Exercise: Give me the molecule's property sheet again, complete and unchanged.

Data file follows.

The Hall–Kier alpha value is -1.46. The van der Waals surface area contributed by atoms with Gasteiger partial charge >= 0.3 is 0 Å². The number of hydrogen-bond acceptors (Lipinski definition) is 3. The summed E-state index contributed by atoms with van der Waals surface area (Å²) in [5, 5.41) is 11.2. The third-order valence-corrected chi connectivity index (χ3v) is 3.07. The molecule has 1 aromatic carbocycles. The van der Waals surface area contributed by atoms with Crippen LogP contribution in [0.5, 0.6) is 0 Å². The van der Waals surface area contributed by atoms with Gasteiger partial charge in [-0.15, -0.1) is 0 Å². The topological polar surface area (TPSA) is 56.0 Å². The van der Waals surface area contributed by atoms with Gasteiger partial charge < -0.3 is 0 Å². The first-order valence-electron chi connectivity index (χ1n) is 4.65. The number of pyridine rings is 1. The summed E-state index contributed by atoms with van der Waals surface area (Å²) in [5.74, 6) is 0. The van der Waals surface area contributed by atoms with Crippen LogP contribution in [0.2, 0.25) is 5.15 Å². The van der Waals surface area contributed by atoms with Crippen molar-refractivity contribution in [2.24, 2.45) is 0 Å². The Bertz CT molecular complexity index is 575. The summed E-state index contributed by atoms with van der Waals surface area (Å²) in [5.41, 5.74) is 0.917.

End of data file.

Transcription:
The Hall–Kier alpha value is -1.46. The van der Waals surface area contributed by atoms with Gasteiger partial charge >= 0.3 is 0 Å². The number of hydrogen-bond acceptors (Lipinski definition) is 3. The summed E-state index contributed by atoms with van der Waals surface area (Å²) in [5, 5.41) is 11.2. The third-order valence-corrected chi connectivity index (χ3v) is 3.07. The molecule has 1 aromatic carbocycles. The van der Waals surface area contributed by atoms with Crippen LogP contribution in [0.5, 0.6) is 0 Å². The van der Waals surface area contributed by atoms with Gasteiger partial charge in [-0.15, -0.1) is 0 Å². The topological polar surface area (TPSA) is 56.0 Å². The van der Waals surface area contributed by atoms with Gasteiger partial charge < -0.3 is 0 Å². The first-order valence-electron chi connectivity index (χ1n) is 4.65. The number of pyridine rings is 1. The summed E-state index contributed by atoms with van der Waals surface area (Å²) in [5.74, 6) is 0. The van der Waals surface area contributed by atoms with Crippen LogP contribution in [0.2, 0.25) is 5.15 Å². The van der Waals surface area contributed by atoms with Crippen molar-refractivity contribution in [2.24, 2.45) is 0 Å². The Bertz CT molecular complexity index is 575. The summed E-state index contributed by atoms with van der Waals surface area (Å²) in [5.41, 5.74) is 0.917.